Laughter is contagious, and with over 50 comedians ready to joke their way into the limelight, all of Wilmington is bound to catch the fever. Comics from across the country are headed for our city’s stages to join in the sixth annual Cape Fear Comedy Festival (CFCF). With headliners like Baron Vaughn and Sara Schaefer ready to get the laughs rolling, CFCF will commence on April 29 and continue through May 2.
There will be 28 shows spread between five downtown venues: Dead Crow Comedy Room, The Reel Café, City Stage, The Beam Room at Front Street Brewery, and Bourgie Nights. Unlike most comedy festivals, the CFCF doesn’t pit its performers against one another. Instead, it shakes off all the stress and pressure for a relaxed, family-like community of entertainers to share their voices.
“We wanted to do it differently,” Matt Ward, comedian and co-founder of CFCF, says. “The idea started back in 2009 and was spurred, really, by the success of Port City Top Comic (which wrapped up just the other week).”
Matt (and fellow co-founder Timmy Sherrill) envisioned the festival as a lively and entertaining way to bring laughter to Wilmington. More so, they wanted it to become a coastal meeting for comedians to network and advance their careers. There will be 62 comedians performing (10 of whom are from Wilmington) over four days.
“The comedy community in Wilmington is why the festival is so successful,” Ward says. “People everywhere know about the festival and are anxious to perform here. And the locals have always been there to support the festival and all its comedians.”
Actor and comedian Baron Vaughn will be performing at 8:15 p.m. on Friday and Saturday at City Stage (21 N Front St.) He played legal assistant Leonardo Prince in the USA Network show, “Fairly Legal.” Vaughn also will appear in the HBO series “Girls.” Plus, he will star in Netflix original “Grace and Frankie,” a show about never being too old to be confused or to fall apart. He plays the role of an adopted son from Uganda, named Nwabudike. It premieres next week on May 8.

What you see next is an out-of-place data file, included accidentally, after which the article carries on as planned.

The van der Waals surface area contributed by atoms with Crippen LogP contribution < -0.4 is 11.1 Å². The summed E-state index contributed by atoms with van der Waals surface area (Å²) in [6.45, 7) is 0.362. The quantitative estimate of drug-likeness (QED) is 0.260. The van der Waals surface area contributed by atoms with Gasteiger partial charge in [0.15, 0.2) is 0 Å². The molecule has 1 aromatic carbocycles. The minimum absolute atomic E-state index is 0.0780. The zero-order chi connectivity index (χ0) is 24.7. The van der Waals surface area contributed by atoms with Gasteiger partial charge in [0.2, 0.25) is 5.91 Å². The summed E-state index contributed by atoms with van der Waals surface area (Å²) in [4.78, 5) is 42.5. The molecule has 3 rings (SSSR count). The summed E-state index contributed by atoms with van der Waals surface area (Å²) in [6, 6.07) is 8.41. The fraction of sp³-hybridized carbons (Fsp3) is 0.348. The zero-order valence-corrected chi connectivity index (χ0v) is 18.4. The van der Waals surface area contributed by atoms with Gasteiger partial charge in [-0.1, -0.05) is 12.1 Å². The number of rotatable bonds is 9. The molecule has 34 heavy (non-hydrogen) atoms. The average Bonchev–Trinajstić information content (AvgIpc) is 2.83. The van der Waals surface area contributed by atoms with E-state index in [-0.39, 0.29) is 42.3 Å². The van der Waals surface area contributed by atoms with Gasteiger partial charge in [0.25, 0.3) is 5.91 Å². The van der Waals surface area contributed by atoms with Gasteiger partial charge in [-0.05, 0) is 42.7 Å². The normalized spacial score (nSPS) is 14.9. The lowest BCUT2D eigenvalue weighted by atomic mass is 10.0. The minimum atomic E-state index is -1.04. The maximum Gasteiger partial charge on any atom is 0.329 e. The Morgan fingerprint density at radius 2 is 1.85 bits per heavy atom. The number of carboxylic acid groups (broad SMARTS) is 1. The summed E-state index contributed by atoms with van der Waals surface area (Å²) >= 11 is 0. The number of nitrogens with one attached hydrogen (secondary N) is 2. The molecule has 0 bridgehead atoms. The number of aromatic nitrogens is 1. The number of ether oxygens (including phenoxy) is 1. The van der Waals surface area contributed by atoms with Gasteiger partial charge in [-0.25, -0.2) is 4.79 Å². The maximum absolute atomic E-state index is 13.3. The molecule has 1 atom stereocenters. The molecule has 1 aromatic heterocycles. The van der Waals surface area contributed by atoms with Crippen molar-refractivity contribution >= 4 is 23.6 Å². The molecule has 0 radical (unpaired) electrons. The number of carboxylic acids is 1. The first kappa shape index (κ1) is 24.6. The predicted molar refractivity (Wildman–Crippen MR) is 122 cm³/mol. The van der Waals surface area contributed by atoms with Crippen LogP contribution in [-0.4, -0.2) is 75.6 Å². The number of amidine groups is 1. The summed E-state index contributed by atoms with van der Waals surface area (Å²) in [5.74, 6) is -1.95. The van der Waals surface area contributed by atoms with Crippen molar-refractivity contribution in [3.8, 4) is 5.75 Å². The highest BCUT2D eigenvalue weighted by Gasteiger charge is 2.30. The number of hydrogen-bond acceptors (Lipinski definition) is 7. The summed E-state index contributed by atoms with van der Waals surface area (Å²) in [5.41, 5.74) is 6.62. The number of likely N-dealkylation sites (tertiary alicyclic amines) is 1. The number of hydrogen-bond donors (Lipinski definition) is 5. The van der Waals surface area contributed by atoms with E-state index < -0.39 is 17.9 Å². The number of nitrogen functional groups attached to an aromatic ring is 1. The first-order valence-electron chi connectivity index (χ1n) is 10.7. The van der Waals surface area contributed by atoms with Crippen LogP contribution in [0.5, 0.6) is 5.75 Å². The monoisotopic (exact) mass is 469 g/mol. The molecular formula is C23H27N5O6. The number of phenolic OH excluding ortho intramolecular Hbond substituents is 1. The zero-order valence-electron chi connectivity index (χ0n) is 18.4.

“The show’s all about startin’ over, even when you’ve been around a time or two,” Vaughn explains. “I’ll be acting alongside greats like Martin Sheen, Jane Fonda and Sam Waterson. It’s going to be something special.”
Having been around a time or two himself, Vaughn combines it all in his performances, which he calls “kitchen-sink” comedy. Once he’s onstage, he talks race, gender and life in a spectrum of silliness. In the end, there’s nothing left but a lingering side pain from nonstop laughter. “My shows are silly,” Vaughn says. “Even if someone doesn’t think it’s funny, they’ll leave feeling something’s happened to them.”
Vaughn grew up watching greats like Richard Pryor, Steve Martin and Bill Cosby. He’s spent the majority of his career trying to define his comedy. It’s a struggle he believes every comedian faces.
“Being asked to describe my work is a tough one,” Vaughn confesses. “But I guess it’s important to think about. My goal really is to get into my audiences and itch that silly tickle bone. I’m willing to talk about anything to do that, even if the audiences aren’t.”
Vaughn, who has graced stages all over, will be performing in Wilmington for the first time ever at the CFCF. But he isn’t attending the festival merely for himself; Dulcé Sloan, a comedian coming up from Atlanta, has been on Vaughn’s radar for awhile now. Vaughn’s excited to see the up-and-coming talent take on a larger platform.